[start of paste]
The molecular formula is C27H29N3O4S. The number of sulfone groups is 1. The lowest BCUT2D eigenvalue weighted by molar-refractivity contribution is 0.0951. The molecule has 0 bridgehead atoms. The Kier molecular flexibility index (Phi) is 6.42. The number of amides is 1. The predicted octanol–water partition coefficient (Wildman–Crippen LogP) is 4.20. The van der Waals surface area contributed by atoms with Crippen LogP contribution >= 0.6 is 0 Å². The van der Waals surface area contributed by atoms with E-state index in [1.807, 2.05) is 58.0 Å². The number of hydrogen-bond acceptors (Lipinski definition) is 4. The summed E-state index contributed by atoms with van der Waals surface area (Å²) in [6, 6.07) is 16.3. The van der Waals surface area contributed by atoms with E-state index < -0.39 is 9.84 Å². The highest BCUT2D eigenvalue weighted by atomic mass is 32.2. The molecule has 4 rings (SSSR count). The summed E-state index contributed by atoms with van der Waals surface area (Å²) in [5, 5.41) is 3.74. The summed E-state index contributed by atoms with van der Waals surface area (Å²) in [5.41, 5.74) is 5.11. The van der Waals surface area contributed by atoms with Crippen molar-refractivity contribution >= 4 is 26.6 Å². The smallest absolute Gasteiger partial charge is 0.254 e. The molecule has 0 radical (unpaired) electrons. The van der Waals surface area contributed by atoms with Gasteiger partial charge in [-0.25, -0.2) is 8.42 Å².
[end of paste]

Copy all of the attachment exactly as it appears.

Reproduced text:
The molecular formula is C27H29N3O4S. The number of sulfone groups is 1. The lowest BCUT2D eigenvalue weighted by molar-refractivity contribution is 0.0951. The molecule has 0 bridgehead atoms. The Kier molecular flexibility index (Phi) is 6.42. The number of amides is 1. The predicted octanol–water partition coefficient (Wildman–Crippen LogP) is 4.20. The van der Waals surface area contributed by atoms with Crippen LogP contribution >= 0.6 is 0 Å². The van der Waals surface area contributed by atoms with E-state index in [1.807, 2.05) is 58.0 Å². The number of hydrogen-bond acceptors (Lipinski definition) is 4. The summed E-state index contributed by atoms with van der Waals surface area (Å²) in [6, 6.07) is 16.3. The van der Waals surface area contributed by atoms with E-state index < -0.39 is 9.84 Å². The highest BCUT2D eigenvalue weighted by atomic mass is 32.2. The molecule has 4 rings (SSSR count). The summed E-state index contributed by atoms with van der Waals surface area (Å²) in [5, 5.41) is 3.74. The summed E-state index contributed by atoms with van der Waals surface area (Å²) in [5.41, 5.74) is 5.11. The van der Waals surface area contributed by atoms with Crippen molar-refractivity contribution >= 4 is 26.6 Å². The smallest absolute Gasteiger partial charge is 0.254 e. The molecule has 0 radical (unpaired) electrons. The van der Waals surface area contributed by atoms with Gasteiger partial charge in [-0.25, -0.2) is 8.42 Å².